The other element of Darkhawk that is owed to Spider-Man is the supporting cast.  Very similar to early Spidey stories, Chris Powell is surrounded by a group of folks like his girlfriend, his little bothers, his mom, his video pals, and his dad.  You can tell that they wanted that Spidey feel where everyone sort of knows everyone else.  Sort of like Cheers, but with less cash spent on alcohol rehab.  I like much of the supporting cast, but I will say that some of them are woefully underused in a cast that keeps getting bigger.   I only saw his pals a couple times, including one named Headset, who gets shot.  Other than his girlfriend and family, these guys disappear for issues at a time only to resurface when you have almost forgotten about them entirely, which is highly similar to the memories you have of dates you went on in high school, although Chris’s pals seem to show up when he needs them while your memories of those dates show up when you need them least.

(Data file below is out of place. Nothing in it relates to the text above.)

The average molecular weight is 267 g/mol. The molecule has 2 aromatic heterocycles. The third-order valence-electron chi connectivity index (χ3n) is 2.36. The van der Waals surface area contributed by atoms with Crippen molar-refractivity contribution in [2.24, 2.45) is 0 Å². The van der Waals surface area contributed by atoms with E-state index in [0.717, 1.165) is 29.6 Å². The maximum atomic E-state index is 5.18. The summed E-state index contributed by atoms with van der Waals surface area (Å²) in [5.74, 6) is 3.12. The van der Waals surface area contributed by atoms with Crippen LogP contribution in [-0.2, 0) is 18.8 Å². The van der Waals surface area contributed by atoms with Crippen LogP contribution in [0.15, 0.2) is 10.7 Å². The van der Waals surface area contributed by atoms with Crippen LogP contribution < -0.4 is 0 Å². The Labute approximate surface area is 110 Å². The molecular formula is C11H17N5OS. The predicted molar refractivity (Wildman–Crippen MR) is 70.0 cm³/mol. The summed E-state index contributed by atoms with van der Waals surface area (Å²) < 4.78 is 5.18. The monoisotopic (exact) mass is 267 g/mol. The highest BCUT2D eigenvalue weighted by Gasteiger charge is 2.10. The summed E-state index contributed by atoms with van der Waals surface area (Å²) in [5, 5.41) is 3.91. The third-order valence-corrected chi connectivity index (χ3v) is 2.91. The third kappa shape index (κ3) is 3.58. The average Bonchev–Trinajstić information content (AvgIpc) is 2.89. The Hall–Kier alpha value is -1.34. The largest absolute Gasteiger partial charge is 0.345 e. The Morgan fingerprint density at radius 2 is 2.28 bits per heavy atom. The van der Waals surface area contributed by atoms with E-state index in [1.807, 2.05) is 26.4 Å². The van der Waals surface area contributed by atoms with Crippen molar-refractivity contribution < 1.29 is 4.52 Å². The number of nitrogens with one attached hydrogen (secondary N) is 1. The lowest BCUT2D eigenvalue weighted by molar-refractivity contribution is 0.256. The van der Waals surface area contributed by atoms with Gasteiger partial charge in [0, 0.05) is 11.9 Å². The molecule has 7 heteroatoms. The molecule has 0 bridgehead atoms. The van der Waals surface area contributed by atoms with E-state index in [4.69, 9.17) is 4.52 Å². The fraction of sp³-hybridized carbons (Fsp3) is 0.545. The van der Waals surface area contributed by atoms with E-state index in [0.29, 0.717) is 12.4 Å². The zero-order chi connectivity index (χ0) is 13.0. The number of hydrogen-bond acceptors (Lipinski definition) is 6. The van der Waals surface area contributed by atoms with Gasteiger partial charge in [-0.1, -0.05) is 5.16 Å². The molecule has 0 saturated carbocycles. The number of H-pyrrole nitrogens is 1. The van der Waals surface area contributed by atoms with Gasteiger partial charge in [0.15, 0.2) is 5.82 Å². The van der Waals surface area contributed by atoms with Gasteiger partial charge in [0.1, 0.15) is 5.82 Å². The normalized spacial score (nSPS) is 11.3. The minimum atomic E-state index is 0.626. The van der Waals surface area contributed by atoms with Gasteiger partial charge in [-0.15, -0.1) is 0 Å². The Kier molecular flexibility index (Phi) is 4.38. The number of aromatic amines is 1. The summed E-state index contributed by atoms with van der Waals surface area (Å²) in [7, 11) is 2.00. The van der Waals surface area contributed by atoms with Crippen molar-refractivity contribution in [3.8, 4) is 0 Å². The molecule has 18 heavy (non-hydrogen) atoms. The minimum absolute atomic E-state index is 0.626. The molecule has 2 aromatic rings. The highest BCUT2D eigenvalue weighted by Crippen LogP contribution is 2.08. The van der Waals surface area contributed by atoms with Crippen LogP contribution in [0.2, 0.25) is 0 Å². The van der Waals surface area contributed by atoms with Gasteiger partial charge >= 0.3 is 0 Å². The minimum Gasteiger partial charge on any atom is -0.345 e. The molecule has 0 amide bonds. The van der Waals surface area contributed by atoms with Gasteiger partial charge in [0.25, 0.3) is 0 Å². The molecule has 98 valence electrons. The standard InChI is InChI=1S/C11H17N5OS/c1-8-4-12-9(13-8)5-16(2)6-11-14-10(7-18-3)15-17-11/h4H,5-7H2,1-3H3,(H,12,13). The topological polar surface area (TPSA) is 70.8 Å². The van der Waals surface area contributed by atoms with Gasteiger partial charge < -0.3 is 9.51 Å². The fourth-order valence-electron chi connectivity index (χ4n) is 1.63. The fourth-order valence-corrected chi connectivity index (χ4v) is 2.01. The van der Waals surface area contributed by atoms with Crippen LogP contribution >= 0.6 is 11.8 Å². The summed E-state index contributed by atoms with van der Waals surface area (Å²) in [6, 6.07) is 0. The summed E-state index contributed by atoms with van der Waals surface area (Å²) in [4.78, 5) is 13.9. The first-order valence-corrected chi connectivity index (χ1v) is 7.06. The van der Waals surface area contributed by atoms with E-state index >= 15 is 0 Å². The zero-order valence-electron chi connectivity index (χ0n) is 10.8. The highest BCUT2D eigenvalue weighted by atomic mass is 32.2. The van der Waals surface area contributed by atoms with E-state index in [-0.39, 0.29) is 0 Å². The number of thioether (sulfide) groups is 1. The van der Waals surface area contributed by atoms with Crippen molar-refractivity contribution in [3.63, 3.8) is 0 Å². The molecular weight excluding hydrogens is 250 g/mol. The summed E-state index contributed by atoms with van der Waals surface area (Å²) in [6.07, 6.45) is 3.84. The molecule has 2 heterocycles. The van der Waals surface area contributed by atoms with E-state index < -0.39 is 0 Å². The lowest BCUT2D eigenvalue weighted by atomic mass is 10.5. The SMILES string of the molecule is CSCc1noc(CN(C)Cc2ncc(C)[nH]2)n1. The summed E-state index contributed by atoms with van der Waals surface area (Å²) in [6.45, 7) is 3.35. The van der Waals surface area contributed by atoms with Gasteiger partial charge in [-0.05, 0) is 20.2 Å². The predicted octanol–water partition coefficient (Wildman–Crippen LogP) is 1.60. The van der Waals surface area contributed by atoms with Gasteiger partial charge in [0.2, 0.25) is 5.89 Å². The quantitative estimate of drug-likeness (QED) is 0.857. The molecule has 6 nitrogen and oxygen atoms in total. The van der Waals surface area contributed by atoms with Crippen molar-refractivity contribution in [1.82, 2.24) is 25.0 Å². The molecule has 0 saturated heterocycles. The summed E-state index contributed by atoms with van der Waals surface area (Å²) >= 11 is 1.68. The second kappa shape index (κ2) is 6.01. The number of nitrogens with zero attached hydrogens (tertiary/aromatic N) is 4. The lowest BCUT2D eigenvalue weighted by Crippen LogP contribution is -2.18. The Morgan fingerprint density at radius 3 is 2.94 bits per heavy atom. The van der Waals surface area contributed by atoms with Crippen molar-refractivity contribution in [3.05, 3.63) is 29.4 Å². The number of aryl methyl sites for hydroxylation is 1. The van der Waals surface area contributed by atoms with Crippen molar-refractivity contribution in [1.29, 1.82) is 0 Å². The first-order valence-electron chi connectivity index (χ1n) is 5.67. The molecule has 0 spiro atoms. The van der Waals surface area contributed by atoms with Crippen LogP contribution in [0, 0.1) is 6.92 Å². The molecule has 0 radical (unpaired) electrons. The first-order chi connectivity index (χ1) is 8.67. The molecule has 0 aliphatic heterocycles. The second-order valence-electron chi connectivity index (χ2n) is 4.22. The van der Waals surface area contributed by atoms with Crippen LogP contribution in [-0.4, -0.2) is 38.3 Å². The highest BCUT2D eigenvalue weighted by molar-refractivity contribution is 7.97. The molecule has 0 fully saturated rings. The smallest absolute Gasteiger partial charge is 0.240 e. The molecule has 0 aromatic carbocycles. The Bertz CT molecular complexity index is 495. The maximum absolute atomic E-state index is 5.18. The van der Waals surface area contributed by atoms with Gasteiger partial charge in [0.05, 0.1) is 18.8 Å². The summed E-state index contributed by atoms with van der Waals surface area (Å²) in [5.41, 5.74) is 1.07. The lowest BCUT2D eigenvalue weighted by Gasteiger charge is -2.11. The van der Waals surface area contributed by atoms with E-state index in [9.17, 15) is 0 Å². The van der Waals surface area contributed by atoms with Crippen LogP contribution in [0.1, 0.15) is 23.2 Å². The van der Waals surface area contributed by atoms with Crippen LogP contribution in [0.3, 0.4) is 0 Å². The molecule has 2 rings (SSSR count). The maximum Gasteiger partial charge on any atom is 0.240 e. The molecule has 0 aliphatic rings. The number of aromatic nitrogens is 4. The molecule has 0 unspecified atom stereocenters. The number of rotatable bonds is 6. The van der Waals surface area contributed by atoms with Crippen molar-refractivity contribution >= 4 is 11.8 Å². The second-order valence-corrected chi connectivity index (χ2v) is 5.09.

Chris’s family, though, is a big deal.  His dad is a cop, while his mom is an assistant district attorney.  Chris ain’t the only hero in the family!  His little brothers are twins, and they are very annoying in the way twin little brothers of a teen would be in any delightful 90’s sitcom.  This being a 90’s superhero comic, a little of those twins goes a long way for me.  Cheryl is Chris’s girlfriend, and in true teenager superhero-Spidey trope fashion, Chris has a very hard time balancing his super hero activities with his love life.